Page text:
We will shortly be announcing the line up of keynote speakers for the Second European Babywearing Conference, taking place in June 2015.
We know the line up will be just as exciting as at the 2013 Conference, which included:
2013 Conference Keynote Speakers
Dr. Henrik Norholt Ph.D. Chief Science Officer – Ergobaby, is a member of The World Association of Infant Mental Health. He holds a Ph.D. from the LIFE Faculty of Copenhagen University. He has been engaged in studying the effects of infant carrying on child psychological development through naturalistic studies since 2002. Dr. Norholt is actively engaged in developing research into infant carrying through his large international network of family practitioners, midwives, obstetricians, pediatricians and child psychologists. He will be speaking on “An evolutionary perspective on the science of infant mental health and attachment theory – implications for the baby carrying movement” and “The subtle art of building a reasonably fair society – baby carrying relevant lessons from the feminist movement of a Scandinavian welfare country.” Read more.
Arie Brentnall-Compton is a public speaker, writer & business owner focusing her energies on improving public health through breastfeeding & babywearing. Through her Canadian Babywearing School, she has taught at workshops & conferences across North America. She is Vice-Chair of the Baby Carrier Industry Alliance as well as Advisory Board Member with EcoParent Magazine. In addition to teaching Babywearing Educator’s workshops, Arie has taught her sessions to hundreds of health & community workers, with a goal of creating a babywearing & breastfeeding culture in Canada. Arie will speak on “Babywearing For The Greater Good“: how babywearing affects community & public health outcomes.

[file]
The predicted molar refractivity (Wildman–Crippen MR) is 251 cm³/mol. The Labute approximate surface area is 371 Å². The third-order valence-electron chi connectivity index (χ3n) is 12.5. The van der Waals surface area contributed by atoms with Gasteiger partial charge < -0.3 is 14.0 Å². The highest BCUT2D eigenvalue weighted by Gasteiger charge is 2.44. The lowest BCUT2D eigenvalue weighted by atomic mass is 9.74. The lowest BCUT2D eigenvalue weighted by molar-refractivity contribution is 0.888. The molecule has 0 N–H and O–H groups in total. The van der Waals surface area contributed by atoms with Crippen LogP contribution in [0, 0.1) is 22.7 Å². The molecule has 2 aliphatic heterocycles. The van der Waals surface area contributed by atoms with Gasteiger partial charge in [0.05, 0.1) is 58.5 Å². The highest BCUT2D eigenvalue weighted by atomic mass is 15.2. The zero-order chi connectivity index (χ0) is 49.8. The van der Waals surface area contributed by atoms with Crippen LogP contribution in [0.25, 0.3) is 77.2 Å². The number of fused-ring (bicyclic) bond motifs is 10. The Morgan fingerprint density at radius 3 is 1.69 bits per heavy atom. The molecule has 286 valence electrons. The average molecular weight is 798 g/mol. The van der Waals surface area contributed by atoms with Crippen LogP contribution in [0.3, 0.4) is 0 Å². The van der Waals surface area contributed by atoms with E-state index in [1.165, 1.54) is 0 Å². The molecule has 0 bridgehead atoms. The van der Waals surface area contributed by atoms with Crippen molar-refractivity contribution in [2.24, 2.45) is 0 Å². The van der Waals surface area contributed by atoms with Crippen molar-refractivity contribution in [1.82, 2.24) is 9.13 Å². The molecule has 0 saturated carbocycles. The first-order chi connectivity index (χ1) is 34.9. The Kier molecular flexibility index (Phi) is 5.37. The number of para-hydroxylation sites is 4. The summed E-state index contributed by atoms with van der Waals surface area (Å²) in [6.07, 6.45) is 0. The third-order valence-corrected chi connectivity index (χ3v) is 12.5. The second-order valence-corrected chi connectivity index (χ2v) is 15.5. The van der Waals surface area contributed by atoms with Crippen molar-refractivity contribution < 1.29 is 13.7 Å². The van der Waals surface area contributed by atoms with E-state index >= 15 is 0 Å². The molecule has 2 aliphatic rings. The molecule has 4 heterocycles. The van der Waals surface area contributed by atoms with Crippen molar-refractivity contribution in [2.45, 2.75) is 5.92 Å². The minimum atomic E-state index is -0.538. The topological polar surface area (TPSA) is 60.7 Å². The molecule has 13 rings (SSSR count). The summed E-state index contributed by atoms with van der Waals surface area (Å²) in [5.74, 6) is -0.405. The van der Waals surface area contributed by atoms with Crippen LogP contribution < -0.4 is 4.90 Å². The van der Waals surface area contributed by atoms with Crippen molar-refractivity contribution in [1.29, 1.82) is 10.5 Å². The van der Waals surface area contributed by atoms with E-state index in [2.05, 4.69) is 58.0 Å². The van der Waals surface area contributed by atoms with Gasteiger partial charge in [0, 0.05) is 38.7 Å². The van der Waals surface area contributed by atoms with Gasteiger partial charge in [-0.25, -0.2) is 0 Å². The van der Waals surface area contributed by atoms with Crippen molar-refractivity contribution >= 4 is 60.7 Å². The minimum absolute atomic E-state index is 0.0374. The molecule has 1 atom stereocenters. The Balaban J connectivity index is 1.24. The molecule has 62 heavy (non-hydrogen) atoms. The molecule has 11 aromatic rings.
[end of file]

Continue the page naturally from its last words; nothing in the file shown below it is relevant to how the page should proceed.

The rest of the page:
Sarah Gregson, Consultant Midwife, and Jean Meadows, Infant Feeding Specialist, will speak on the use of kangaroo care in UK hospitals. The medical benefits of Kangaroo Care in low income countries and in Neonatal intensive care units in the West are well known. However, surprisingly it is has not become main stream practice within the postnatal wards of UK hospitals, despite the fact that is where more than 2/3 of the premature babies in the UK are cared for from birth.
In 2010 Sarah, Jean and their team embarked on a research study investigating the effects of Kangaroo Care using skin to skin “Kanga Wraps” for small and premature babies cared for in this environment. They found that the babies were well enough to go home earlier, there were improved feeding outcomes and parents loved the experience.
Their research project won 2 national awards and six other hospitals are now using the KangaWraps that were specifically designed for this purpose. Sarah and Jean will describe how Kangaroo Care benefits mothers and babies and will also tell us about their latest project to investigate Kangaroo Care for women having an elective caesarean section.